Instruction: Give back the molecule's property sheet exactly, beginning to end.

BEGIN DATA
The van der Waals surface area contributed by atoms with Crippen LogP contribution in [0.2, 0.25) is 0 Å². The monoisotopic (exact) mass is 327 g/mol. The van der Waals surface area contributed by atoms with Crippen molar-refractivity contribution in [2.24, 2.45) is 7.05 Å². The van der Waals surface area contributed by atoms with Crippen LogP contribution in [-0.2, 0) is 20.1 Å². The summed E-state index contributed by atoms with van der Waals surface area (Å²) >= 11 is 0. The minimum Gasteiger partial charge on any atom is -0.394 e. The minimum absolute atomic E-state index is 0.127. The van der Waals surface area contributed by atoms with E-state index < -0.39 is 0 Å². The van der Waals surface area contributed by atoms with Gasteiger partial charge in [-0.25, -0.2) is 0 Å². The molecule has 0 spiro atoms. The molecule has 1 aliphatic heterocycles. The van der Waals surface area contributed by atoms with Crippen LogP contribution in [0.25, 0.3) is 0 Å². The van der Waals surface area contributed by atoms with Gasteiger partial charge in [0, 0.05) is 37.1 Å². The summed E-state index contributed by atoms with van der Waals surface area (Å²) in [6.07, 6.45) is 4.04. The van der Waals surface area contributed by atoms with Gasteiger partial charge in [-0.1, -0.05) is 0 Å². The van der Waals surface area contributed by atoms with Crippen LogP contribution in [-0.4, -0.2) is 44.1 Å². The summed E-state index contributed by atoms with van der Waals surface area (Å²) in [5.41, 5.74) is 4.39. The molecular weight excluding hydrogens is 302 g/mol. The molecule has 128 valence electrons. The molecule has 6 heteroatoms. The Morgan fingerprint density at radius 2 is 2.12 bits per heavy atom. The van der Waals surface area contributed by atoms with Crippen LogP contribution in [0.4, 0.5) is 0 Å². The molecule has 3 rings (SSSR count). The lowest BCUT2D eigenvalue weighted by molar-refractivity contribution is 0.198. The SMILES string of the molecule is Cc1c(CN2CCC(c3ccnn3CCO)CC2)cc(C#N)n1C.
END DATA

The van der Waals surface area contributed by atoms with Crippen LogP contribution in [0.2, 0.25) is 0 Å². The monoisotopic (exact) mass is 327 g/mol. The van der Waals surface area contributed by atoms with Crippen molar-refractivity contribution in [2.24, 2.45) is 7.05 Å². The van der Waals surface area contributed by atoms with Crippen LogP contribution in [-0.2, 0) is 20.1 Å². The summed E-state index contributed by atoms with van der Waals surface area (Å²) >= 11 is 0. The minimum Gasteiger partial charge on any atom is -0.394 e. The minimum absolute atomic E-state index is 0.127. The van der Waals surface area contributed by atoms with E-state index < -0.39 is 0 Å². The van der Waals surface area contributed by atoms with Gasteiger partial charge in [-0.25, -0.2) is 0 Å². The molecule has 0 spiro atoms. The molecule has 1 aliphatic heterocycles. The van der Waals surface area contributed by atoms with Crippen LogP contribution in [0.25, 0.3) is 0 Å². The van der Waals surface area contributed by atoms with Gasteiger partial charge in [0, 0.05) is 37.1 Å². The summed E-state index contributed by atoms with van der Waals surface area (Å²) in [6.07, 6.45) is 4.04. The van der Waals surface area contributed by atoms with Gasteiger partial charge in [-0.1, -0.05) is 0 Å². The van der Waals surface area contributed by atoms with Crippen LogP contribution in [-0.4, -0.2) is 44.1 Å². The summed E-state index contributed by atoms with van der Waals surface area (Å²) in [5.41, 5.74) is 4.39. The molecular weight excluding hydrogens is 302 g/mol. The molecule has 128 valence electrons. The molecule has 6 heteroatoms. The Morgan fingerprint density at radius 2 is 2.12 bits per heavy atom. The van der Waals surface area contributed by atoms with Crippen LogP contribution in [0.4, 0.5) is 0 Å². The molecule has 3 rings (SSSR count). The lowest BCUT2D eigenvalue weighted by molar-refractivity contribution is 0.198. The SMILES string of the molecule is Cc1c(CN2CCC(c3ccnn3CCO)CC2)cc(C#N)n1C.